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Re: Mistral question

Sun Sep 27, 2020 2:55 am

ScubaLawyer wrote:
Wed Sep 09, 2020 7:12 am
Greg Barlow wrote:
Sun Sep 06, 2020 8:22 pm
Remember, the incoming gas pressure is pushing against the back of the seat. This force diminishes as the cylinder pressure decreases, while the spring tension remains the same. This is the basic reason why you will see a marked difference in the cracking effort with varying cylinder pressure. If the cracking effort is a measured 1.0” with 750psi, it will likely be around 2.25” with 2,500psi.

I can often get a couple of quarry dives on a steel 72. The first being on a downstream system like a Voit 50 Fathom; the second being on an upstream like a Voit Polaris 50. That way, I get the best performance from both systems.

Greg
Thanks Greg,

I guess I knew that but it wasn't registering in my feeble dive-addled brain for some reason. I ended up taking needlenose pliers and rotating the HP seat on the volcano orifice a few turns while pushing in. That was all it needed to get more of a set and not leak at 300-500 psi tank pressure. Not sure I'd recommend the brute force method but it worked for me. :)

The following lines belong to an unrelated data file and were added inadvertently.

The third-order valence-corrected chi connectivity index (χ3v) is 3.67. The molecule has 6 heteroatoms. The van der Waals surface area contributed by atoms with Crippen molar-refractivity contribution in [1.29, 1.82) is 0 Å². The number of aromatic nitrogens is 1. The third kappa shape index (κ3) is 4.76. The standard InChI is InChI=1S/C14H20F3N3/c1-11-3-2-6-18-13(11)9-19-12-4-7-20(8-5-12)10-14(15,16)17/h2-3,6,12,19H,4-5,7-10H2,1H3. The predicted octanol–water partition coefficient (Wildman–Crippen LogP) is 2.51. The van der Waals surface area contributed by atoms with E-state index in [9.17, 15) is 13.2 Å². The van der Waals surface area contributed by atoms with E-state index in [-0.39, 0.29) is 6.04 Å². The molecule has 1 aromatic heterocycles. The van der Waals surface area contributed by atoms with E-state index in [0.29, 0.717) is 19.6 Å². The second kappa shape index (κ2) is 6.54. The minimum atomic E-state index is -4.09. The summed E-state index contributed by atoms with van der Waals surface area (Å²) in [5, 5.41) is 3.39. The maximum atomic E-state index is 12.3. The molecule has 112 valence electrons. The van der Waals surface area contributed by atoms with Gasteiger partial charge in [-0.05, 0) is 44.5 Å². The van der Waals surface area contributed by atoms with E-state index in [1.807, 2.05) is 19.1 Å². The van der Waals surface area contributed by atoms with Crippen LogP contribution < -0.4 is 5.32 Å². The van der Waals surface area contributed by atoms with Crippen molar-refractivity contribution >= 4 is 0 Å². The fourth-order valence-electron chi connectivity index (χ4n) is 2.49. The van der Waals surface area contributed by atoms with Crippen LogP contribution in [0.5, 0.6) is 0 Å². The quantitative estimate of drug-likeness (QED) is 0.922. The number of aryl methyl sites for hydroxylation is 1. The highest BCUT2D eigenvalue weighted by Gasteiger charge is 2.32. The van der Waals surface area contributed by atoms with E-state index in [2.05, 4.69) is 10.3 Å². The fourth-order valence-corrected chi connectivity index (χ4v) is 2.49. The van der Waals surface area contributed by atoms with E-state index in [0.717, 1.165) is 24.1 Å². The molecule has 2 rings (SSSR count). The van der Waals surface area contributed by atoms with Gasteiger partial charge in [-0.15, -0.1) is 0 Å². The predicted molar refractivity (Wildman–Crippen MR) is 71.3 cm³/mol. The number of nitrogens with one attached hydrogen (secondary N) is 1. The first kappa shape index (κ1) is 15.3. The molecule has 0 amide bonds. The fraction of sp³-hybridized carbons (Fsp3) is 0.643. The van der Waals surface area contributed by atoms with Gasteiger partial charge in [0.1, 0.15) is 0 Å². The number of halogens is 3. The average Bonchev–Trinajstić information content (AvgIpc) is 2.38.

Mark
At least you twisted it in the same spot the seat sits when its assembled. Would hate to have two grooves.

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captain
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Re: Mistral question

Sun Sep 27, 2020 11:51 am

It seat has to have enough clearance in the bore of the body to move up and down freely. The impression the volcano orifice makes in the seat will be to some small degree eccentric to the volcano orifice and the bore.
Any rotational movement of the seat will result is some misalignment between the seat impression and the volcano orifice and result in a leak. Sometime rotating the seat slightly stops the leak. Other times depending on how deep the impression is resurfacing or replacing the seat is needed.
Captain